Monday, February 14, 2011

Motherhood and My Valentine's Failure

The first year that Destruction was in school, I searched all over town for French Valentine's Cards.  After much frustration, I finally decided to make my own for him to give out.  When he came home, I found that all the Valentine's he received where in English.  I  quickly proceeded to pitch a fit, and vowed never to put myself through the craft thing again.

Last night, the kids reminded us that they needed cards to give out today, and so the unhusband got dressed and went out in the cold to the dollar store.  He came home with the typical meaningless kids valentines cards, and my oldest sat down to address them.  This morning, while they ate breakfast, I sat down to address the cards for Mayhem.  As I was writing this, I found myself getting more and more frustrated.  I told my oldest that this will probably be his last year with the fake cards, as he will be in grade five next year.  He was not happy with this suggestion.  I tried to tell him that today is nothing but a greeting card holiday and he completely denied the truth of this.

I know that I have gone along with a lot of the typical childhood myths, like the Easter Bunny and the tooth fairy, but the Valentine's ritual is the one that bothers me the most.  Each year that I give my kids these false cards to hand out, it normalizes this fake love tradition that serves to enrich, florists, hallmark, and jewelery stores. Furthermore, handing these cards out on mass cheapens the idea that this day is supposed to be about the people we love above all else.  I tried to tell them that I don't need a special day to tell them that I love them, or their father, but they were not able to see beyond the hype that has become Valentine's day.


It was not until they walked out the door, that I realized that I should have talked about the heternormativity of the day.  All of the Valentine's commercials that air, feature a man giving a woman a gift, which typically ends with her in tears.  I have yet to see a commercial elevating the love of people of the same gender.  This holiday also promotes a gender performance, because it is specifically cast as a woman's holiday, with men trying to spend just enough not to be forced to sleep on the couch.  Men give and women receive; this is the narrative that has become popularized. In many ways, it mimics our understanding of heterosexual sex.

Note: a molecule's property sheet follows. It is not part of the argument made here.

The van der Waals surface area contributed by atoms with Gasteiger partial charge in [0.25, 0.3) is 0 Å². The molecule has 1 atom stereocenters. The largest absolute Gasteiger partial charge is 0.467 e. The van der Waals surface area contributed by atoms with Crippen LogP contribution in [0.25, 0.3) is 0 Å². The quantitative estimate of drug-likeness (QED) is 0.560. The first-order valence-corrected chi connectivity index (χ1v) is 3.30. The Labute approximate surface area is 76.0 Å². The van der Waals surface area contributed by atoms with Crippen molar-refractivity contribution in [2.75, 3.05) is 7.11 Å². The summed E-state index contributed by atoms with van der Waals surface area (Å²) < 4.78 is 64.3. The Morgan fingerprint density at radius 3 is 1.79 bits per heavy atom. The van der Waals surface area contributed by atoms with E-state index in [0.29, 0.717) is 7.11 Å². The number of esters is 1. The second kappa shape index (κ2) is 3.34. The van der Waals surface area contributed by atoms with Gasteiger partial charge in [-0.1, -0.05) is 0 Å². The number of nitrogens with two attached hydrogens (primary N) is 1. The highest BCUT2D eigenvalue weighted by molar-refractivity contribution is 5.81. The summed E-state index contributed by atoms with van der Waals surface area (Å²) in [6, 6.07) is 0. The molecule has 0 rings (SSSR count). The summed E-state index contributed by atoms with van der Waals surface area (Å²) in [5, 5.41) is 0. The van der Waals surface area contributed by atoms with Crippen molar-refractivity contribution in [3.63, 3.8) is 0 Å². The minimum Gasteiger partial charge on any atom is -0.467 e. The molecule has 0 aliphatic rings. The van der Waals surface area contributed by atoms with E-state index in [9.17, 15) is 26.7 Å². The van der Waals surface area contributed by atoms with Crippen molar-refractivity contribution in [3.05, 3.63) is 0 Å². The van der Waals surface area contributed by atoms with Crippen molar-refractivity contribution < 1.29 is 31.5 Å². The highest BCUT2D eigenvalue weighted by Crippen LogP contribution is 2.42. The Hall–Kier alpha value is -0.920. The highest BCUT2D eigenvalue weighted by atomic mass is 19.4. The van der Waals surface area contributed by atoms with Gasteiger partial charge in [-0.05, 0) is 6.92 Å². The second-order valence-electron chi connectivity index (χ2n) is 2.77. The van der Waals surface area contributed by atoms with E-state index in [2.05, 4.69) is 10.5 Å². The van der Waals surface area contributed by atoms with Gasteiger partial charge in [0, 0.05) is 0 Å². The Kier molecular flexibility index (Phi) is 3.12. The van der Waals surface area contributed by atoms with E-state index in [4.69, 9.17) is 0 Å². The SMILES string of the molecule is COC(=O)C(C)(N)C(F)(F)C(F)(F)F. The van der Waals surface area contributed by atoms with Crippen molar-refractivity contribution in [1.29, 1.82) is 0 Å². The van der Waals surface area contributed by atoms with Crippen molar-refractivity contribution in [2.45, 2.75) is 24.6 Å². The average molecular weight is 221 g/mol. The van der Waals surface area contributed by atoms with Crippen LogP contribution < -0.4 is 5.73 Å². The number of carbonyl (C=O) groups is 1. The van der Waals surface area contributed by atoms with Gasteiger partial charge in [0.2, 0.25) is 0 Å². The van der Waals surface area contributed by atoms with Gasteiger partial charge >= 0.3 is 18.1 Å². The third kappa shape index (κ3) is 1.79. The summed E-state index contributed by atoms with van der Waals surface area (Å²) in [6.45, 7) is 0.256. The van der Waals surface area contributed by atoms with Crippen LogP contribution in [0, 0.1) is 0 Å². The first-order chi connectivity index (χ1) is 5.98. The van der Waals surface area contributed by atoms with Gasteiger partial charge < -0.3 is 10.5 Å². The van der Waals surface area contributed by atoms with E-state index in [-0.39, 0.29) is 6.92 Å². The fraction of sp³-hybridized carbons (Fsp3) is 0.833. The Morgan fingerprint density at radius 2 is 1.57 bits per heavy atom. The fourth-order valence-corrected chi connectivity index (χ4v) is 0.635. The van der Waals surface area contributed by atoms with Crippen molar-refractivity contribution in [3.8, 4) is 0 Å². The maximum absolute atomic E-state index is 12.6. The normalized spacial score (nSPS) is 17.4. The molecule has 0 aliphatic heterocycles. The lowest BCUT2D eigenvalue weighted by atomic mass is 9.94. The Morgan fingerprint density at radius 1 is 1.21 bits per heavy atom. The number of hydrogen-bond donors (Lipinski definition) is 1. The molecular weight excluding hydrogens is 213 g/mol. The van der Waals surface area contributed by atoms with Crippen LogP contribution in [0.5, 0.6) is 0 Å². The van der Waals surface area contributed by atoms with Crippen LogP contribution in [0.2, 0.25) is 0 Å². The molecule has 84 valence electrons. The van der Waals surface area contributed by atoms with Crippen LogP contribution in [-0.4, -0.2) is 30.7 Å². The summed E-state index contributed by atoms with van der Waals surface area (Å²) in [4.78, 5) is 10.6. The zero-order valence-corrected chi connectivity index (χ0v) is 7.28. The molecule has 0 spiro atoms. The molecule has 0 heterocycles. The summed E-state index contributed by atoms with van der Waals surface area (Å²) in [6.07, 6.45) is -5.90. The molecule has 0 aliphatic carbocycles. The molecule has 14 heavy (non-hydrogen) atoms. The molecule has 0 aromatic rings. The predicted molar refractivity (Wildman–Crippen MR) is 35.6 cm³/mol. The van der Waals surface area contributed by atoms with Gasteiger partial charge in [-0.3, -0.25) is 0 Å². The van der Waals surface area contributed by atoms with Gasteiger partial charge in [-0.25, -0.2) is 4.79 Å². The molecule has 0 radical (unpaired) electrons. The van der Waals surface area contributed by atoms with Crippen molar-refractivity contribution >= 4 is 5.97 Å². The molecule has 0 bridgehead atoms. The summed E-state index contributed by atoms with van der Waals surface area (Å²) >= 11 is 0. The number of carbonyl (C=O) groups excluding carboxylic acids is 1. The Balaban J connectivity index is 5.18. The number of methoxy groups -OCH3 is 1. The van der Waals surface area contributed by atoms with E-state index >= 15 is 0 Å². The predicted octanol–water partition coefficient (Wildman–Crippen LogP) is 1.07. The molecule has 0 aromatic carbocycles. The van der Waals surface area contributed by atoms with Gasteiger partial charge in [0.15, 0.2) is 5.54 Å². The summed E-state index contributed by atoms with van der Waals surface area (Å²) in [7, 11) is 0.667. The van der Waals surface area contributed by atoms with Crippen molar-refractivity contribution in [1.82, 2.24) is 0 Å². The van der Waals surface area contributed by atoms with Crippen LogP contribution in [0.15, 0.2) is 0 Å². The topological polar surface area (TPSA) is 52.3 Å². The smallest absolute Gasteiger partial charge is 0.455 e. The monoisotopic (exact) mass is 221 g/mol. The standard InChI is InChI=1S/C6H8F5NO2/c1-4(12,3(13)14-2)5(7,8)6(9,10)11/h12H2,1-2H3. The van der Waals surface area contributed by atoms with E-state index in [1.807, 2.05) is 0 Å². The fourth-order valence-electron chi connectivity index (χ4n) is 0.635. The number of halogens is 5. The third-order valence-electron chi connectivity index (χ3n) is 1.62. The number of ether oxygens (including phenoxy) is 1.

There is also the factor of blood diamonds, flowers grown in horrible conditions that lead to serious health issues with workers, who are barely paid a substance wage, and let's not forget the slave labour that goes into making chocolate.  What happens if you are poor and cannot afford to buy extravagant gifts?  Does this mean that you love less?  What if you are a single person on Valentine's day?  Are you suddenly worth less because there is no significant other sharing your life?  What about the fact that there are so many different kinds of love, like the love between a parent and a child, between friends, and as I said before, people who are in supposedly non normative relationship, the LGBT community, or those who are polyamorous? There are so many issues behind the facade of romantic love that go unexplored, because there is a profit to be made by convincing people that spending money on trinkets is how best to show our love. 

As I write this, I have become more and more convinced that I need to move beyond the irritated commentary I shared this morning to really highlight the issues of this supposed holiday with boys.  For the past few weeks, I have allowed them to watch the commercials without commentary, thereby aiding in the indoctrination that this day actually means more than any other day of the year.  In my silence, I have excluded issues like slavery, sexism, capitalism, and heterosexism, all because it seemed easier to just go along.  Just going along is how we end up with adults who have no ability to think critically about the world around them.